On Friday, the Center for Food Safety and the Center for Biological Diversity asked the Ninth Circuit to review an Environmental Protection Agency approval for a herbicide with trifludimoxazin as its active ingredient, and set aside the EPA order from May 12 granting the registration.
The plaintiffs claimed in their filing that the EPA violated the Federal Insecticide, Fungicide, and Rodenticide Act and the Endangered Species Act when approving the herbicide without adequately considering potential environmental harms. Specifically, they alleged that the EPA did not ensure that the approval would not cause harm to endangered species or their protected habitats.
The herbicide in question, which was developed by BASF, is known as Tirexor or Vulcarus. The plaintiffs attached BASF’s application and the EPA’s memorandum approving the herbicide to the Ninth Circuit petition. The Ninth Circuit docketed the appeal and issued deadlines for briefs from the parties on Friday.
According to a press release from the Center for Biological Diversity, the herbicide is designed to control weeds in corn, soy, tree plantations, and other crops. Reportedly, the EPA did not give weight to the impact of spray drift or run off on various species including aquatic plants and fish. The plaintiffs further alleged that the EPA admitted that it ignored these requirements during public comment periods.
“It’s disappointing that even with the change in administration, EPA is continuing to approve new pesticides that harm the environment, farmers, endangered species and human health — without a thorough consideration of these harms,” said Amy van Saun, senior attorney at the Center for Food Safety in the press release. “EPA admits that spray drift and runoff of trifludimoxazin are likely to cause damage to non-target crops, wild plants and fish, yet it failed to implement measures that could help to reduce those risks.”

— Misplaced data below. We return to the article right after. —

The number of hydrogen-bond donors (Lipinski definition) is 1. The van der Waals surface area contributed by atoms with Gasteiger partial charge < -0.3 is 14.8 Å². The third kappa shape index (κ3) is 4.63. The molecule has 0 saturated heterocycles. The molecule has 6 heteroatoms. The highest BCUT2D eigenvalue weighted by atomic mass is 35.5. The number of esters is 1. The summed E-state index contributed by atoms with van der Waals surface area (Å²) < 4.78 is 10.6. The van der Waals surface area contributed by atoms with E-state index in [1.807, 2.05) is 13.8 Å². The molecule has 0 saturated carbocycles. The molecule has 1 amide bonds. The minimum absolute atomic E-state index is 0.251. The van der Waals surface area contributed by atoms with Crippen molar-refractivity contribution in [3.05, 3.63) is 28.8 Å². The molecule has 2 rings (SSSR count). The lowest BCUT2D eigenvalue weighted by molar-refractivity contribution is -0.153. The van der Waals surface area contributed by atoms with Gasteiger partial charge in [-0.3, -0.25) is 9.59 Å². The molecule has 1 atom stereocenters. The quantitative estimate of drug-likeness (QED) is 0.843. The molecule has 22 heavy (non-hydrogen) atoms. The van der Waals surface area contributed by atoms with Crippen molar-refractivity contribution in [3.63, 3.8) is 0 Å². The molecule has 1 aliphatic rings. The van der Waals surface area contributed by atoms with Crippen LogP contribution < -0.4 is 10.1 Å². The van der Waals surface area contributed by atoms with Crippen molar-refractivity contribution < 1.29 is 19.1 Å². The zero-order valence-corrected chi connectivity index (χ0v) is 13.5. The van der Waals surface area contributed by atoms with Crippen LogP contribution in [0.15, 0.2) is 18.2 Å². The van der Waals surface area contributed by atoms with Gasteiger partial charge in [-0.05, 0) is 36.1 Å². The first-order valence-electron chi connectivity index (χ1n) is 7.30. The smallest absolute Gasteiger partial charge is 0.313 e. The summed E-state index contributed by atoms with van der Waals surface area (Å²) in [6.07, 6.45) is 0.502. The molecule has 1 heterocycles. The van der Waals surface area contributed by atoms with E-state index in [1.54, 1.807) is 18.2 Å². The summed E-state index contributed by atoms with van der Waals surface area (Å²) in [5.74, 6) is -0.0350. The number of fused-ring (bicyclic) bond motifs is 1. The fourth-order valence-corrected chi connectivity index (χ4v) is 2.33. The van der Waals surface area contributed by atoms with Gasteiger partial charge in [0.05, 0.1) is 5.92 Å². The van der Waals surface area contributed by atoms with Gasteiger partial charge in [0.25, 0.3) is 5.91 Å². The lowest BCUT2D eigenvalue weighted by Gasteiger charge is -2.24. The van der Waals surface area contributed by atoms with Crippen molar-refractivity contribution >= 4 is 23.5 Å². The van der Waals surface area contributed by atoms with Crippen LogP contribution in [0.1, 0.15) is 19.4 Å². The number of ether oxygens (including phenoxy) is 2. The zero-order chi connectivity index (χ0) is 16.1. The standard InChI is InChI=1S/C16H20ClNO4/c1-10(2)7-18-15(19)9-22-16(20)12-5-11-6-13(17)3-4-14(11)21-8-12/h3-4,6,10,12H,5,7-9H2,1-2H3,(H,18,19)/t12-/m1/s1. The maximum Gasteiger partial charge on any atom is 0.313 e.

The plaintiffs said that tribludimoxazin is about ten times more powerful than dicamba, which has caused significant environmental harm. Last year the Ninth Circuit vacated the approval of dicamba, although the herbicide was given an approval with additional restrictions soon after the prior approval was vacated. In the plaintiffs’ press release, the approval of this allegedly more hazardous pesticide was claimed to be “incredibly irresponsible” and lacking mitigation measures which could decrease drift.
“The EPA cannot pick and choose when it will protect endangered species from toxic pesticides, condemning some species to extinction because the agency feels inconvenienced,” said Brett Hartl, government affairs director at the Center for Biological Diversity. “The EPA must stop recklessly approving pesticides that are polluting our rivers and streams and slowly wiping out one of the world’s most diverse collections of freshwater species just to placate the pesticide industry.”
Specifically, the plaintiffs alleged that the herbicide could cause risks to Monarch butterflies, Chinook salmon, rusty-patched bumblebees, and various fish and wild plants.